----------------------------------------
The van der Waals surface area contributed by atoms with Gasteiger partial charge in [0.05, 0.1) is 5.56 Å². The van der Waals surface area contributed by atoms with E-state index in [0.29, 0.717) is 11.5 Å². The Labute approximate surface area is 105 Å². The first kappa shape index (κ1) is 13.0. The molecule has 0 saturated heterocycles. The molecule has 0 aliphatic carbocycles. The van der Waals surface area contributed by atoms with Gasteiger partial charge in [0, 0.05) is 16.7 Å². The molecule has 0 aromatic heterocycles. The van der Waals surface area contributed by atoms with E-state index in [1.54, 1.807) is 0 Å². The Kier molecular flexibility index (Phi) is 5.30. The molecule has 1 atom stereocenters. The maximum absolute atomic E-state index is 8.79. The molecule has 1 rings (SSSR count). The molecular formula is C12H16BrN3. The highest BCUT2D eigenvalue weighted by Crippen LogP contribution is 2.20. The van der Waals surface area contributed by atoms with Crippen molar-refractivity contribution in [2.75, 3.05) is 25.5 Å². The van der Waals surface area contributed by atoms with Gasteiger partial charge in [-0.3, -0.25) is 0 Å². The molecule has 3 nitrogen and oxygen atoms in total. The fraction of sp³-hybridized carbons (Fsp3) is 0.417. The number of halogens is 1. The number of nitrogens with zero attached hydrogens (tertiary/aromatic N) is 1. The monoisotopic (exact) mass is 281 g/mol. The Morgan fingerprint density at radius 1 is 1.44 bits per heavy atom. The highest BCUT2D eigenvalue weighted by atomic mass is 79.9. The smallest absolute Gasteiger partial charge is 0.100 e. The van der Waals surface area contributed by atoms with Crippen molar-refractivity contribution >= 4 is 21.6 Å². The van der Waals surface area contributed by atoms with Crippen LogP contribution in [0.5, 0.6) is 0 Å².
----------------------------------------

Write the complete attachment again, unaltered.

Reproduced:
The van der Waals surface area contributed by atoms with Gasteiger partial charge in [0.05, 0.1) is 5.56 Å². The van der Waals surface area contributed by atoms with E-state index in [0.29, 0.717) is 11.5 Å². The Labute approximate surface area is 105 Å². The first kappa shape index (κ1) is 13.0. The molecule has 0 saturated heterocycles. The molecule has 0 aliphatic carbocycles. The van der Waals surface area contributed by atoms with Gasteiger partial charge in [0, 0.05) is 16.7 Å². The molecule has 0 aromatic heterocycles. The van der Waals surface area contributed by atoms with E-state index in [1.54, 1.807) is 0 Å². The Kier molecular flexibility index (Phi) is 5.30. The molecule has 1 atom stereocenters. The maximum absolute atomic E-state index is 8.79. The molecule has 1 rings (SSSR count). The molecular formula is C12H16BrN3. The highest BCUT2D eigenvalue weighted by Crippen LogP contribution is 2.20. The van der Waals surface area contributed by atoms with Crippen molar-refractivity contribution in [2.75, 3.05) is 25.5 Å². The van der Waals surface area contributed by atoms with Gasteiger partial charge in [-0.3, -0.25) is 0 Å². The molecule has 3 nitrogen and oxygen atoms in total. The fraction of sp³-hybridized carbons (Fsp3) is 0.417. The number of halogens is 1. The number of nitrogens with zero attached hydrogens (tertiary/aromatic N) is 1. The monoisotopic (exact) mass is 281 g/mol. The Morgan fingerprint density at radius 1 is 1.44 bits per heavy atom. The highest BCUT2D eigenvalue weighted by atomic mass is 79.9. The smallest absolute Gasteiger partial charge is 0.100 e. The van der Waals surface area contributed by atoms with Crippen molar-refractivity contribution >= 4 is 21.6 Å². The van der Waals surface area contributed by atoms with Crippen LogP contribution in [0.5, 0.6) is 0 Å².